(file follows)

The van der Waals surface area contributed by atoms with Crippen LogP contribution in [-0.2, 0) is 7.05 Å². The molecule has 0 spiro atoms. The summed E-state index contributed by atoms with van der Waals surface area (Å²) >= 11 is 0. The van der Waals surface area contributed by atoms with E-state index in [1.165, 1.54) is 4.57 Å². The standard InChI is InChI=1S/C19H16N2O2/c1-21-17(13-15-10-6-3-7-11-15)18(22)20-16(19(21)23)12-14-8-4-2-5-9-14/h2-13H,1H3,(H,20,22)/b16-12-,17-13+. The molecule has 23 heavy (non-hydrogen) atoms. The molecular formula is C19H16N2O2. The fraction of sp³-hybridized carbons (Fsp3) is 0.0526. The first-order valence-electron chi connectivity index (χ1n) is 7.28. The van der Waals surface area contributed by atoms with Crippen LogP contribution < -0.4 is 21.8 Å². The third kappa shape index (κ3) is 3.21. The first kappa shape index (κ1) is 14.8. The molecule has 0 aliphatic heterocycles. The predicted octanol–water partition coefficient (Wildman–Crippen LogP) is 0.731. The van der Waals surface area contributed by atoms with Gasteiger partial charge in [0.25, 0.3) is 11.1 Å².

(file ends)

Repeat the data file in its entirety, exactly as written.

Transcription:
The van der Waals surface area contributed by atoms with Crippen LogP contribution in [-0.2, 0) is 7.05 Å². The molecule has 0 spiro atoms. The summed E-state index contributed by atoms with van der Waals surface area (Å²) >= 11 is 0. The van der Waals surface area contributed by atoms with E-state index in [1.165, 1.54) is 4.57 Å². The standard InChI is InChI=1S/C19H16N2O2/c1-21-17(13-15-10-6-3-7-11-15)18(22)20-16(19(21)23)12-14-8-4-2-5-9-14/h2-13H,1H3,(H,20,22)/b16-12-,17-13+. The molecule has 23 heavy (non-hydrogen) atoms. The molecular formula is C19H16N2O2. The fraction of sp³-hybridized carbons (Fsp3) is 0.0526. The first-order valence-electron chi connectivity index (χ1n) is 7.28. The van der Waals surface area contributed by atoms with Crippen LogP contribution < -0.4 is 21.8 Å². The third kappa shape index (κ3) is 3.21. The first kappa shape index (κ1) is 14.8. The molecule has 0 aliphatic heterocycles. The predicted octanol–water partition coefficient (Wildman–Crippen LogP) is 0.731. The van der Waals surface area contributed by atoms with Gasteiger partial charge in [0.25, 0.3) is 11.1 Å².